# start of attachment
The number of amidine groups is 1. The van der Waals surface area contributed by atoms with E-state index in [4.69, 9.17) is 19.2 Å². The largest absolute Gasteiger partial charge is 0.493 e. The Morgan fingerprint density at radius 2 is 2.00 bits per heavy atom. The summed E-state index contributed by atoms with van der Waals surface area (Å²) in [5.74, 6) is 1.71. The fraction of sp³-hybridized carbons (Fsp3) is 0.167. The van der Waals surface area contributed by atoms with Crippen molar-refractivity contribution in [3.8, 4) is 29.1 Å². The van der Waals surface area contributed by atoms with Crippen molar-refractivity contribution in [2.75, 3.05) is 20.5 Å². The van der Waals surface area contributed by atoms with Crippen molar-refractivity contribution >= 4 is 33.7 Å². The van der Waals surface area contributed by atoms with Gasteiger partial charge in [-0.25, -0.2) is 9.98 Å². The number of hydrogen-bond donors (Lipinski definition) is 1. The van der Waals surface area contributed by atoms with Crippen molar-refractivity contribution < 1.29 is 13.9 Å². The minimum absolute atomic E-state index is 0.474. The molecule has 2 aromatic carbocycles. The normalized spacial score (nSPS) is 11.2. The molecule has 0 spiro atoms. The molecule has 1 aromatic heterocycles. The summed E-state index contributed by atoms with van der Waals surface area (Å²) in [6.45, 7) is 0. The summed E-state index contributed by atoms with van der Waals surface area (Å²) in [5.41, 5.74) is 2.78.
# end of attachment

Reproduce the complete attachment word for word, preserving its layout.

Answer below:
The number of amidine groups is 1. The van der Waals surface area contributed by atoms with E-state index in [4.69, 9.17) is 19.2 Å². The largest absolute Gasteiger partial charge is 0.493 e. The Morgan fingerprint density at radius 2 is 2.00 bits per heavy atom. The summed E-state index contributed by atoms with van der Waals surface area (Å²) in [5.74, 6) is 1.71. The fraction of sp³-hybridized carbons (Fsp3) is 0.167. The van der Waals surface area contributed by atoms with Crippen molar-refractivity contribution in [3.8, 4) is 29.1 Å². The van der Waals surface area contributed by atoms with Crippen molar-refractivity contribution in [2.75, 3.05) is 20.5 Å². The van der Waals surface area contributed by atoms with Crippen molar-refractivity contribution >= 4 is 33.7 Å². The van der Waals surface area contributed by atoms with Gasteiger partial charge in [-0.25, -0.2) is 9.98 Å². The number of hydrogen-bond donors (Lipinski definition) is 1. The van der Waals surface area contributed by atoms with Crippen molar-refractivity contribution < 1.29 is 13.9 Å². The minimum absolute atomic E-state index is 0.474. The molecule has 2 aromatic carbocycles. The normalized spacial score (nSPS) is 11.2. The molecule has 0 spiro atoms. The molecule has 1 aromatic heterocycles. The summed E-state index contributed by atoms with van der Waals surface area (Å²) in [6.45, 7) is 0. The summed E-state index contributed by atoms with van der Waals surface area (Å²) in [5.41, 5.74) is 2.78.